Bevier, Isabel (1860–1942)
Bevier, Isabel (1860–1942)
American educator and reformer in the study of home economics. Born near Plymouth, Ohio, on November 14, 1860; died in Urbana, Illinois, on March 17, 1942; the youngest of nine children; attended Plymouth High School and Wooster Preparatory School, Wooster, Ohio; graduated Wooster College, 1885, M.A., 1888; attended Case School of Applied Science, 1888–89; Harvard, 1891; Wesleyan, 1894; Western Reserve, Cleveland, Ohio; Massachusetts Institute of Technology, Cambridge, Massachusetts.
(with Susannah Usher) Food and Nutrition (1906); (with Usher) The Home Economics Movement (1906, later enlarged into Home Economics in Education, 1924); The House: Its Plan, Decoration and Care (1907).
A vital force in educational reform, Isabel Bevier brought the subject of home economics into the realm of scientific study on the university level. In a talk she gave to the alumnae of Glendale College in February 1911, she referred to home economics as "a sane and safe program for meeting some of the demands of this industrial age."
After her graduation from Wooster College in 1885, Bevier worked as a high school principal in Shelby, Ohio, for two years and taught Latin for a year before receiving her master's degree. She took a professorship at Pennsylvania College for Women in Pittsburgh where she taught science courses for nine years. During summers, she took advanced courses in agricultural chemistry and calorimetry at Harvard and Wesleyan. Bevier also did field studies on nutrition in Pittsburgh and Hampton, Virginia, in 1898; her findings were later published in bulletins of the U.S. Department of Agriculture.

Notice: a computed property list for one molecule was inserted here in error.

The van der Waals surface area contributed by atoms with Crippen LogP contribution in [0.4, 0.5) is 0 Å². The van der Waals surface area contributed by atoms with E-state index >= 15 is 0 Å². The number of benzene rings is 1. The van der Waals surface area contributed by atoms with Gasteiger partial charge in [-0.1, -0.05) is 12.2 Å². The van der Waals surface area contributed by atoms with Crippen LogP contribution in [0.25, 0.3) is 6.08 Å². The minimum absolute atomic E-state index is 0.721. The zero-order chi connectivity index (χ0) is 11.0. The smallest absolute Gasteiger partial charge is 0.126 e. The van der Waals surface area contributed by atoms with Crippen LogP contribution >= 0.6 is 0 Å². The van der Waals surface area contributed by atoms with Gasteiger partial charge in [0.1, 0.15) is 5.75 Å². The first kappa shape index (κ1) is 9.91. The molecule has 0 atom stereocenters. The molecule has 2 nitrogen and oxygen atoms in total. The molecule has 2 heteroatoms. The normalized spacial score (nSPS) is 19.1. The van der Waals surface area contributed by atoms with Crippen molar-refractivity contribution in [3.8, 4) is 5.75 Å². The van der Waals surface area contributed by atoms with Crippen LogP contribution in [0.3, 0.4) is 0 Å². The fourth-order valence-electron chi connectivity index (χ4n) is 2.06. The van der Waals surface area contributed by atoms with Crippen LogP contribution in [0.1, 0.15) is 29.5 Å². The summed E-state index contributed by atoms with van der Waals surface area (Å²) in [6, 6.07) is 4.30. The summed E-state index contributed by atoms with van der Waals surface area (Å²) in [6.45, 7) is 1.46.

In 1900, she was appointed head of the new home-economics department at the University of Illinois (Urbana), which she quickly renamed the department of "household science." Determined to make the course one of scientific instruction rather than domestic training, she demanded the same high entrance and academic standards as the other departments within the university. On campus, she established one of the first home-economics laboratories, in which she tested her theories, and in 1915 she took over the home-economics section of the university extension program. Over the years, she gradually won respect for the department, although her blunt manner was not always appreciated. During her tenure, 630 students graduated from the department.
From 1910 to 1915, Bevier served as the second president of the American Home Economics Association. During World War I, she served briefly in Washington, D.C., as an advisor on food conservation. She also chaired the home-economics department of the University of California at Los Angeles from 1921 to 1923, and lectured at the University of Arizona for a semester, before returning to Illinois as professor of home economics. In addition to her books, Bevier wrote numerous articles, bulletins, and circulars during her career. She is also credited with the idea of using a thermometer in the cooking of meat. In 1928, the home-economics building at the University of Illinois was named in her honor. She retired in 1930, at age 70, and died in Urbana, Illinois, on March 17, 1942.
Barbara Morgan , Melrose, Massachusetts